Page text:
NEWBURY – Selectmen have agreed to sign off on disclosure forms for Charles Colby that indicate he has a financial interest connected to his role as shellfish constable.
After a resident voiced a complaint to the Board of Selectmen relating to the impropriety of having someone who works in the commercial clamming business acting as the regulatory authority for the town’s shellfish industry, Town Administrator Tracy Blais contacted the state’s Ethics Commission for advice.
She was told that Colby could mitigate the appearance of a conflict of interest if he files a standard form used by non-elected municipal employees in such cases and the selectmen approve it.
Colby acknowledged that duties requiring him to investigate and levy fines for harvesting undersized clams and to close clam flats from time to time, are actions that, as a professional clammer, could impact him financially.
By signing off on the forms, selectmen asserted “the financial interest is not so substantial as to be deemed likely to affect the integrity of the services which the municipality may expect from the employee.”
In June, selectmen went behind closed doors with Colby, the town counsel, and the police chief to discuss strategy with respect to litigation and “complaints brought against a public officer, employee, staff member or individual.”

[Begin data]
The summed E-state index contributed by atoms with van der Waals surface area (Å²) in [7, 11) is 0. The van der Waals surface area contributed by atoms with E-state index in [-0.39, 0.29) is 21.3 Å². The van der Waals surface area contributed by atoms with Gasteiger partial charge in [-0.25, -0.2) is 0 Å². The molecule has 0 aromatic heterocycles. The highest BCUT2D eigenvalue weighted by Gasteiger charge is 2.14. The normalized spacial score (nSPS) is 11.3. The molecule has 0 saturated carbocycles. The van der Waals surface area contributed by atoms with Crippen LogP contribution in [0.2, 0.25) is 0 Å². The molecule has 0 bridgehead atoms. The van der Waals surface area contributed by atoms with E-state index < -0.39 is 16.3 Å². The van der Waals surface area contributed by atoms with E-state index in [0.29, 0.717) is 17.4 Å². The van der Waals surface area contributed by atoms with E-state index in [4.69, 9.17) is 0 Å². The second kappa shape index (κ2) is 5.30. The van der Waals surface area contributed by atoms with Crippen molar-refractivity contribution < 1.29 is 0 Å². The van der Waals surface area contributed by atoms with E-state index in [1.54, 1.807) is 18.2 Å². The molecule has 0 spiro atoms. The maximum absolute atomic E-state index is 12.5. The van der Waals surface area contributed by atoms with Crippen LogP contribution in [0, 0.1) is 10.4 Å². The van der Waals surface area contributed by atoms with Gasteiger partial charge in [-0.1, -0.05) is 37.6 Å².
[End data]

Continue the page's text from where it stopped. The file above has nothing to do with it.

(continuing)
Last month, selectmen chairman Joe Story reported that the issue requiring the closed session remained unresolved and would probably require a second private session.
He added that what was being discussed involved a problem that is common to coastal communities.
During a later portion of Tuesday’s meeting, Colby asked selectmen to consider increasing his hours as shellfish constable to 20 hours – a change that would allow him to access the town’s health insurance plan with a 25 percent co-pay on the premium. As an elected official Colby can already access the town plan but must pay 100 percent of the cost. Police Chief Michael Reilly, who keeps track of the hours the constable works, said Colby is allotted up to 12 hours per week within the police budget. But, he added that Colby often spends more time on the job than the five hours per week for which he usually gets paid.
With 70 to 80 licensed shellfish operators in town, the board acknowledged the extent and importance of Colby’s job in maintaining a healthy and robust shellfish population.
They agreed to look into his request.
Any increase in hours would need budgetary approval at the fall Special Town Meeting, slated for Oct. 22.